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Bonander v. Town of Tiburon

June 8, 2009

JIMMIE D. BONANDER ET AL., PLAINTIFFS AND APPELLANTS,
v.
TOWN OF TIBURON ET AL., DEFENDANTS AND RESPONDENTS.



Ct. App. 1/3 A112539, Marin County, Super. Ct. No. CV052703, Judge: James R. Ritchie.

The opinion of the court was delivered by: Kennard, J.

Under the Municipal Improvement Act of 1913 (Sts. & Hy. Code, § 10000 et seq.), an assessment district may be formed and assessments may be levied on real property for various purposes, including moving overhead utility wires underground, as occurred here. Under article XIII D of the state Constitution, however, any assessment on real property must be in proportion to the special benefit conferred on that property. (See Silicon Valley Taxpayers' Assn., Inc. v. Santa Clara County Open Space Authority (2008) 44 Cal.4th 431, 443.) When a lawsuit challenges the assessments imposed on specific parcels of real property for (among other things) noncompliance with article XIII D, must the plaintiff comply with the requirements governing validation proceedings brought under Code of Civil Procedure sections 860 through 870.5? We conclude that the answer is "no." Because the Court of Appeal reached the opposite conclusion, we reverse its judgment.

I.

In May 2003, owners of 116 parcels in the Town of Tiburon (hereafter the Town) in Marin County petitioned the Town to create an assessment district in Del Mar Valley to install underground utility wires carrying electricity, telephone signals, and other cable services, replacing overhead wires strung from poles.

On June 4, 2003, the Town's council adopted a resolution of intention to form the proposed assessment district under the Municipal Improvement Act of 1913. The Town then engaged a civil engineer to prepare a report analyzing the proposed project. On March 10, 2005, the civil engineer submitted a preliminary engineer's report, which the Town's council approved on March 16, 2005. As the special benefit that would be conferred on the 221 parcels located in the proposed district, the report identified the new underground electrical, telephone, and cable facilities that would be "the direct source of service to the properties." In determining the special benefit conferred on each individual parcel, the report assigned points based on three benefit categories: (1) aesthetic benefit from removal of unsightly poles and overhead wires, (2) improved safety because of the reduced risk of downed poles and wires, and (3) greater service reliability because of new wiring and equipment. The estimated cost of the project was $4,720,000, of which construction costs represented $3,900,611. The proposed individual assessments ranged from about $7,200 to about $31,200 per parcel, with $21,717.04 being the most frequent assessment.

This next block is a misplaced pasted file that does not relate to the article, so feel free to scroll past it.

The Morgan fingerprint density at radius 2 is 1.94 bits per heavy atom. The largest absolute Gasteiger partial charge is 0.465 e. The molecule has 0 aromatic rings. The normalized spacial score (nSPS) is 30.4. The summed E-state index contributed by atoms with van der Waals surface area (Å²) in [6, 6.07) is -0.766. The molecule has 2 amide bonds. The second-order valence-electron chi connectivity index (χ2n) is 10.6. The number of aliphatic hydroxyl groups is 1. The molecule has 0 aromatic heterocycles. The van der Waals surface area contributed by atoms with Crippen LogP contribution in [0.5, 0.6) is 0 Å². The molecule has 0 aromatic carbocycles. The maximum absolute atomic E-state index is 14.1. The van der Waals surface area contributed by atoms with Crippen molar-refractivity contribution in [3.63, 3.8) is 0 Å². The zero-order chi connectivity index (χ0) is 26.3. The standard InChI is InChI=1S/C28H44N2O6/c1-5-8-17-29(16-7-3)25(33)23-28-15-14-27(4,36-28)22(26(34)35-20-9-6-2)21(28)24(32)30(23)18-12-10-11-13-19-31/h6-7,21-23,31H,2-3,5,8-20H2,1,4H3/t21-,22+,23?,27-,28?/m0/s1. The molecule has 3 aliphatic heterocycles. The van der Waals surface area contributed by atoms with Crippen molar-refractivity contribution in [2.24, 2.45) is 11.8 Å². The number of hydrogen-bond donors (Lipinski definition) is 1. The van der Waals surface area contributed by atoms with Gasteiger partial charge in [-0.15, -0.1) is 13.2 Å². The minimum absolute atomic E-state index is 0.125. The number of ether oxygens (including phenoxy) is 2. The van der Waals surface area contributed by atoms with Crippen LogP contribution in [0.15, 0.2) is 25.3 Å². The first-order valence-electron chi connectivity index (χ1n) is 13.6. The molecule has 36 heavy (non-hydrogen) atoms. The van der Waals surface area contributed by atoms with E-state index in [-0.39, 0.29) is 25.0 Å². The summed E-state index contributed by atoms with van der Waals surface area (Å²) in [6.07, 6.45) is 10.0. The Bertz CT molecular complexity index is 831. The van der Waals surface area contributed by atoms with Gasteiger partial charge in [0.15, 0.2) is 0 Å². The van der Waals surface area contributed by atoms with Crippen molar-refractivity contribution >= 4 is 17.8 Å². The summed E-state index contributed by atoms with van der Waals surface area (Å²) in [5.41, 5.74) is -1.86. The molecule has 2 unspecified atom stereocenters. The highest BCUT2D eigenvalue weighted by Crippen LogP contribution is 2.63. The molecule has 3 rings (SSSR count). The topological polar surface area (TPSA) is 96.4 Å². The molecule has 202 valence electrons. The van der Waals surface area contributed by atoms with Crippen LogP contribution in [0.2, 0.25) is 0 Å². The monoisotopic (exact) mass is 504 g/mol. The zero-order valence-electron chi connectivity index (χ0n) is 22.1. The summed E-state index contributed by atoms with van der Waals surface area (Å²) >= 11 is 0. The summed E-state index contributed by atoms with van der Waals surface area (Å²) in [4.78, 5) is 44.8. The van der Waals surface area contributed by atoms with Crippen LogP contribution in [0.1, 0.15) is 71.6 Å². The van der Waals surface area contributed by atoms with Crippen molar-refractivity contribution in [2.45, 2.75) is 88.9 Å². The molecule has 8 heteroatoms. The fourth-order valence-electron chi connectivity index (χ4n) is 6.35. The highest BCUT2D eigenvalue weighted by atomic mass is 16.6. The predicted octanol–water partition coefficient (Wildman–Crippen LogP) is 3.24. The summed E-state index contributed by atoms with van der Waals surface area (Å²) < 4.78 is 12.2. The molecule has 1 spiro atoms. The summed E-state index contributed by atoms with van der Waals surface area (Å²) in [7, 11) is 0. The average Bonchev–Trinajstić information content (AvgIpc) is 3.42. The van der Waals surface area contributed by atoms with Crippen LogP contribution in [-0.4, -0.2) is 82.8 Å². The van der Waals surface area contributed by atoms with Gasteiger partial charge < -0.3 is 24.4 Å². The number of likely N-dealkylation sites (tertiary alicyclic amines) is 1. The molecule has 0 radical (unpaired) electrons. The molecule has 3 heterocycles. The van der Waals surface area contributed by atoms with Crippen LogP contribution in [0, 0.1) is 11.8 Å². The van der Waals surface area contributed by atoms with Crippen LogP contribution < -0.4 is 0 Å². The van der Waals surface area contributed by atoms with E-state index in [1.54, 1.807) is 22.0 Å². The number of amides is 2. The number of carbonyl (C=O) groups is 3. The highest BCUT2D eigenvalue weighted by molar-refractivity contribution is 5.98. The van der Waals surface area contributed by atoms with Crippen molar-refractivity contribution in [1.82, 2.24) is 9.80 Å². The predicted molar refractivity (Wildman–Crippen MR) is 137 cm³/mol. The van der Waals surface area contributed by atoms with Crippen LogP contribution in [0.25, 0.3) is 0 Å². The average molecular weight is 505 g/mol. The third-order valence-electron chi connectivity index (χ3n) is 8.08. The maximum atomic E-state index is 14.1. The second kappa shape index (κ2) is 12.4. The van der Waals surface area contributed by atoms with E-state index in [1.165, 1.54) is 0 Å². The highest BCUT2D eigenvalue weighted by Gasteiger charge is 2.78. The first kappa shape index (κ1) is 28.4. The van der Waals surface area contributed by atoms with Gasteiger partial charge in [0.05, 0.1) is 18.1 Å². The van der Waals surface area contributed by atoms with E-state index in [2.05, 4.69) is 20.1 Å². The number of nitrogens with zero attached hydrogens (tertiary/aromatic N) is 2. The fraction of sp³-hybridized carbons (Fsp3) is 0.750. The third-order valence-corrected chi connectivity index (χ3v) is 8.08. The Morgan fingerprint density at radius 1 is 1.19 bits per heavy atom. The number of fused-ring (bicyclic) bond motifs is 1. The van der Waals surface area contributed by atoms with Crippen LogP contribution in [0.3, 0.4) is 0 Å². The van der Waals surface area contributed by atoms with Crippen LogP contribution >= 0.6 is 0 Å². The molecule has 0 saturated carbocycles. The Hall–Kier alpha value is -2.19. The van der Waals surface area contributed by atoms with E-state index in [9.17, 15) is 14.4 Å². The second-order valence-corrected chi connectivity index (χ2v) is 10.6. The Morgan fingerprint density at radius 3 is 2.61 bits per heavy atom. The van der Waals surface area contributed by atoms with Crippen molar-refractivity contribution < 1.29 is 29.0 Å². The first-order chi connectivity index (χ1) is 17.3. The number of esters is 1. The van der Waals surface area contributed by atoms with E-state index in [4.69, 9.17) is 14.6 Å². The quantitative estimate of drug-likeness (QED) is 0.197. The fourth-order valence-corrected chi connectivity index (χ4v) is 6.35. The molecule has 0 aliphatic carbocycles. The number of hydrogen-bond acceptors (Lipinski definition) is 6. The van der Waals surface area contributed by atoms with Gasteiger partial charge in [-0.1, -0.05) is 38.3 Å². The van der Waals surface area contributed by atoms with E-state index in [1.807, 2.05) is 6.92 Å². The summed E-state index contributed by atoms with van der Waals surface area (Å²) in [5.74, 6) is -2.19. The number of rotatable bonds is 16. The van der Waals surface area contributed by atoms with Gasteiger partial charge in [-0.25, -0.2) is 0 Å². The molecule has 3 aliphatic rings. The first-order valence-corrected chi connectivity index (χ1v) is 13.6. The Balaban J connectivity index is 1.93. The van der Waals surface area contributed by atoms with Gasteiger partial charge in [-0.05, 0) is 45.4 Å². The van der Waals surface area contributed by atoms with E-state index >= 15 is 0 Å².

On March 30, 2005, notices of a public hearing and ballots were sent to the owners of parcels within the proposed assessment district. Each ballot was weighted to reflect the amount of the proposed assessment for the parcel in question. Owners of parcels representing 71 percent of the total proposed assessment voted in favor of the project.

On May 12, 2005, the Town received a final engineer's report, and on May 18, 2005, the Town's council voted unanimously to approve that report, to order the improvements, to establish the Del Mar Valley Utility Undergrounding Assessment District, and to confirm the proposed individual assessments. On May 27, 2005, assessment notices were sent to property owners within the new assessment district.